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How to Make Your Own Wool Dreads

Published on 30th September 2008

If you’re thinking of making wool dreads for the first time, you should read this whole article, and maybe even look up some more information before you start. It’s a lot of trial and error, but you don’t want to be in the middle of it and have an unanswered question. I did not just come up with this on my own, I wouldn’t even say I’ve mastered it. I used many different tutorials found elsewhere on the web. However, I found it very fun and got nice results so I wanted to share it with my friends here.
To start out with, you’re going to need a few things. Wool roving, which you can buy dyed or natural, and comes in many different types. I reccommend merino, because it dreads easiest. I couldn’t find any nearby, so I bought mine off of ebay. You’ll need a different amount depending on how thick and long you want the falls to be. You’ll also need baking soda (soda of bicarbonate), a large bowl, a few towels, thread, and elastic cord or lace. If you buy natural colored wool, you’ll need something to dye it with later, I would suggest kool-aid (or flavor aid, etc. Just drink mix with no sugar,) because it’s easy to use and smells nice.

Before you start you’re going to need to cover the area you’ll be working in with towels. I’d also suggest working in a place where it won’t be a big deal if something spills, or splatters. I personally use my shower stall. Next, take your wool and cut a length of it keeping in mind how long you want your ending dreads to be. I made dreads of several different lengths to give a layered effect. Then you will split the length of wool into sections keeping in mind how thick you want the dreads to be. The dread will end up a couple inches longer and about 1/3 the thickness of the starting piece of wool. This tutorial is for making double ended dreads, which can also be braided into your hair (just like elysee star dreads.) So you want to make the dreads twice as long as you want them to hang from your hair. I would suggest only cutting and splitting one length of wool at a time and keeping the rest in a bag in the meantime. Otherwise you’ll end up with cat hair, your hair, carpet fuzz, string, and everything else in your wool. Finally, you’ll heat up your water, as hot as you can stand preferably, and be prepared to re-heat it several times. Add baking soda to the water. I didn’t use an exact amount, the best rule of thumb I can give you is that you can’t really add too much. The idea behind the baking soda is to make the water alkaline.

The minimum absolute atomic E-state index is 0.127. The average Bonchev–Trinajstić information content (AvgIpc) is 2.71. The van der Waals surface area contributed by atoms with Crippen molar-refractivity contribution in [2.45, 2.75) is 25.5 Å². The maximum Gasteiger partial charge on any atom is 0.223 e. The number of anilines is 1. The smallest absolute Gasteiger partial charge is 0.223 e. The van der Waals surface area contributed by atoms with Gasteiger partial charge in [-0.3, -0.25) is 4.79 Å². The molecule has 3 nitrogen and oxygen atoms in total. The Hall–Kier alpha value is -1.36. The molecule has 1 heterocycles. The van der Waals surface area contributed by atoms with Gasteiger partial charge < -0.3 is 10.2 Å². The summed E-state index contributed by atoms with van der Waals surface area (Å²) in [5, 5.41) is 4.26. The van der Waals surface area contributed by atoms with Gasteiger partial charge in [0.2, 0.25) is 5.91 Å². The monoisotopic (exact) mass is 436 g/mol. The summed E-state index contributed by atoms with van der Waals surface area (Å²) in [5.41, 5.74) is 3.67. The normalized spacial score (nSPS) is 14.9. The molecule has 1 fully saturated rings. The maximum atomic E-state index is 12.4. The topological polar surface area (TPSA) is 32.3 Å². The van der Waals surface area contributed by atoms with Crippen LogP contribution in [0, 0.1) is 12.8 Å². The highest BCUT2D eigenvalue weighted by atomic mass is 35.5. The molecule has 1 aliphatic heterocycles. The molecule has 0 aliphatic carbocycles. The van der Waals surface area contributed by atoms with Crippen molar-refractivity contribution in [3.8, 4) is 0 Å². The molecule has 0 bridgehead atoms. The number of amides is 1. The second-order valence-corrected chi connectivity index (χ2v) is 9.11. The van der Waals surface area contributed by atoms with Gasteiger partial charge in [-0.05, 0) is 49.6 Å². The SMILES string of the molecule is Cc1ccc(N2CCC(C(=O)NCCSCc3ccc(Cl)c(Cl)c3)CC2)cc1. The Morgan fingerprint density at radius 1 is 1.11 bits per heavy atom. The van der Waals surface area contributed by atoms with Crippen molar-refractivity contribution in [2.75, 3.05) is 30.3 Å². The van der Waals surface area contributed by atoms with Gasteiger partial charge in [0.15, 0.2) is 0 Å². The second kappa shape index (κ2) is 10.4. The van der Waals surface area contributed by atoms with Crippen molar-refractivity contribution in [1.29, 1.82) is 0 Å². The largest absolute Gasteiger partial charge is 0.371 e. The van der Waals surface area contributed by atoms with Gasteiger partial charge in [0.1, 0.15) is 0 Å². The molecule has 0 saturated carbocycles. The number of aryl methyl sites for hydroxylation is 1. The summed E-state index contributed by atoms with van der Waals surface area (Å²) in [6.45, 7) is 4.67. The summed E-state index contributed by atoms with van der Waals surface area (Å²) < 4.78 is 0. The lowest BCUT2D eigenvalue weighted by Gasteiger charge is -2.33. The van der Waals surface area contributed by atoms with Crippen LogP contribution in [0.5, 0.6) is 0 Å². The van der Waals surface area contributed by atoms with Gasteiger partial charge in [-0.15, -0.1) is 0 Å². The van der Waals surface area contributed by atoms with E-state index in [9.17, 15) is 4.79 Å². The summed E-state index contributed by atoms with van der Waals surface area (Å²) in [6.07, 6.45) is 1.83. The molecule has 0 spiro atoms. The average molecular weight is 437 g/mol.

Now you’re ready to begin dreading! Place the wool section you want to begin with in the water/baking soda mixture and let it soak for about two minutes. I was impatient and probably only let each piece soak for a few seconds and I had to re-dread them several times. The soaking opens up the cuticle of the wool, facilitating the “dreading.” After it’s soaked, pull one end out of the water and roll it quickly between your hands, forming a tapered end. It’s best to keep all the wool except what you’re dreading at that moment submerged in the water. Work your way down the length of the wool, rolling between your hands. If you can stand it, I would suggest fluffing out each section before you roll it to prevent creases. To taper the other end, once again roll it quickly. You may need to re-roll the length to get it uniform, but that’s basically it! It takes a lot of trying before you get what works for you going, so don’t give up. In case anyone is wondering, the way you process the wool is known as wet felting. Once you’ve finished for the day, you want to tie them together with yarn or string and hang them up to dry.